18.   All of Article K is on the KaiserPapers.org run by Vickie Travis.  A sampling includes the following:  “Article K – At Risk Compensation … K-2 Calculation … (c) If there is any Net Program Revenue, Planned At Risk compensation will be increased by an amount equal to 50% of Net Program Revenue …” 
 
19.   [The Article K limit is 10% of all “Medical Services Cost” so that the larger the portion of the organization that Permanente watches over (all outpatient operations) the less likely that the profit split will ever have a real limit; keeping hospital budgets low also achieves this as well; and in tax year 2003, for example, all hospital costs were below $6 billion while the payments to the physician groups went above that amount.
 
20.   The percentage of split achieved after calming Henry Kaiser down – probably annoyed since he had bought out the accumulated business value of the physician group from Dr. Garfield – “The Health Plan agreed to pay the Medical Group 50 percent of the net Health Plan revenue, if any.”  [Kaiser has never denied this – they simply will not comment on it (total silence like the Bechtel family where even bankers leave their briefcases outside the meeting room door).]
 
21.   Internally it is referred to as one of the MOUs – “memorandums of understanding” – private documents often; this understanding was repeated in; this Plan was explained with a photo opportunity picture in the Permanente Journal.  [Source -  see online article “A New Moment in the History of Kaiser Permanente” by Francis J. Crosson – Fall 1997 – the Permanente Journal – “The National Partnership Agreement” section with Figure 3 picture – Dr. Crosson and Dr. Lawrence front row center – now linked as the co-chair of KP – signing date February 5, 1997]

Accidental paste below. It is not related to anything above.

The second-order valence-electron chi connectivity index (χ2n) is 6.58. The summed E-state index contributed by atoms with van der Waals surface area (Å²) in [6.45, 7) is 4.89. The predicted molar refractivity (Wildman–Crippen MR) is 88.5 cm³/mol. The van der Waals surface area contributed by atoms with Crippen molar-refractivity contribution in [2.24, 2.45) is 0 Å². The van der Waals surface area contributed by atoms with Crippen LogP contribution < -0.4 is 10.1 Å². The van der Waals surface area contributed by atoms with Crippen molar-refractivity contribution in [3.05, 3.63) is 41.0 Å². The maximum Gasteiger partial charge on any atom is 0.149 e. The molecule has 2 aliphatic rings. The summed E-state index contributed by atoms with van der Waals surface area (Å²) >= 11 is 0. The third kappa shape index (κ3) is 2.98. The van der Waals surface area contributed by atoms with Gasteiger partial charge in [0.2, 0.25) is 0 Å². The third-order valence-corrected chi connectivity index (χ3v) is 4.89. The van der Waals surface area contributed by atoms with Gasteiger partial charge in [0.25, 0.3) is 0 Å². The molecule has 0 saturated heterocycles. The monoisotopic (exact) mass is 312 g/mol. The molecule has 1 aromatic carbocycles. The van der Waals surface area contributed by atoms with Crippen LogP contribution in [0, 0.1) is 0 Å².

22.   Dr. Garfield – “the Founder” – relieved of direct license risk as he rose to administrative-only (after selling out to Mr. Kaiser) went on to transform the Kaiser organization into a business machine with patients often as the “worried well” [Source Book 1 – page 211] and physicians who needed to see themselves a coaches of healthy life styles but also as “profit centers” [Same book – page 176];
 
23.   the patients became the “external customers” – ravaged by their own imperfect life choices that salmon and broccoli could have avoided - and the nurses “internal customers” in the race for profits; [Source One Book.]; the nurses’ union was  later – like other labor groups, e.g. SEIU – pulled into the profit dividend enough that both are silence (employees feel they have no one speaking up now); [Another source for “External Customers” was “Service Behavior Expectations” booklet cover – Kaiser Fresno – 1998]
 
24.   In the 1971 interaction with CEO Edgar Kaiser - through Mr. Erlichman was clear about profiteering – “the less care they give them the more they make” (also recently reflected in the movie “Sicko”) [Source material – see” KaiserPapers.org” link to the University of Virginia library were the presidential tapes are kept]
 
25.   [President Nixon’s speech the next day suggested that HMOs were often costing 70% of fee for service; Medicare now has calculated that HMOs on the average have cost 108% of the cost of what they replaced - fee for service.]